Doctor of Philosophy
Department of Chemistry
Witchard, Helen M., The development of novel carbazole-based peptoid antibacterials to challenge the deadly superbugs, Doctor of Philosophy thesis, Department of Chemistry, University of Wollongong, 2002. https://ro.uow.edu.au/theses/1203
Research on the development of novel, carbazole-based peptoids as potential new antibacterial agents is presented in this thesis. The series of macrocyclic peptoid compounds were designed to act as vancomycin mimics, and possessed many of the structural features believed to be necessary for antibacterial activity. Being less conformationally restricted than vancomycin, these compounds have the potential to be active against both vancomycin-resistant and vancomycin-susceptible strains of enterococci, and other Gram-positive species.
Chapter 2 describes the synthesis of a number of structurally variant cyclized and uncyclized peptoid derivatives, which were produced from a multi-step (15) synthetic route, in overall yields of around 11%. The basic synthetic strategy involved the initial formation of an appropriately derivatised carbazole scaffold, to which a dipeptide moiety was attached, followed by cyclization through a ring-closing metathesis reaction. In preparation for this key metathesis reaction, two remote ally] substituents were incorporated into the peptoid structure during earlier steps in the synthetic route. The incorporation of a racemic constituent into the synthetic route resulted in the formation of diastereoisomer mixtures. Consequently, the spectral data for the peptoid derivatives was considerably complex, arising from the presence of diastereoisomers, amide rotamers and cis/trans isomers (alkene derivatives). Detailed 2D NMR analysis was required to characterize these diastereoisomers.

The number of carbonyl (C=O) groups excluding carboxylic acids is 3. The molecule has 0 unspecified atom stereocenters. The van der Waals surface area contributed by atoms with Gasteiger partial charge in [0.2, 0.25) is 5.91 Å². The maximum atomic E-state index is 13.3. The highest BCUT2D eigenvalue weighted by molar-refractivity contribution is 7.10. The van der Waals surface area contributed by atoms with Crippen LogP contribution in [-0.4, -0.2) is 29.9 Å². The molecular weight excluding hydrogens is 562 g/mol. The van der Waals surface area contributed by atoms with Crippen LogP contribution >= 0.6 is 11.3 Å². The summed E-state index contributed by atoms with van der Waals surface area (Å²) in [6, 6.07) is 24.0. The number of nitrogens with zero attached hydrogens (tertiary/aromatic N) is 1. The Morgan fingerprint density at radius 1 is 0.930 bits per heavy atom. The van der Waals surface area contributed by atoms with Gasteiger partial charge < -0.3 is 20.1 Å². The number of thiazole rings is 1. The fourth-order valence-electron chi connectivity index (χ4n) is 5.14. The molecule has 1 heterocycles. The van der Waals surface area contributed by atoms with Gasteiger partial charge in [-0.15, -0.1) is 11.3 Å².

In chapter 3, the results from the antibacterial testing assays, against Staphylococcus aureus, are discussed and potential structure-activity trends highlighted. The activities obtained for a smaller set of uncyclized target compounds suggested that cyclization is probably not necessary for activity, as these derivatives were seen to have a similar efficacy to the most active cyclized peptoids. Additionally, the carbazole N-Boc peptoids were found to have the best antibacterial activity (MIC 15 µg/mL against Staphylococcus aureus for one such derivative), implying the N-Boc substituent is an important feature for activity, together with the inclusion of a basic amino acid residue (bearing a protonated terminus).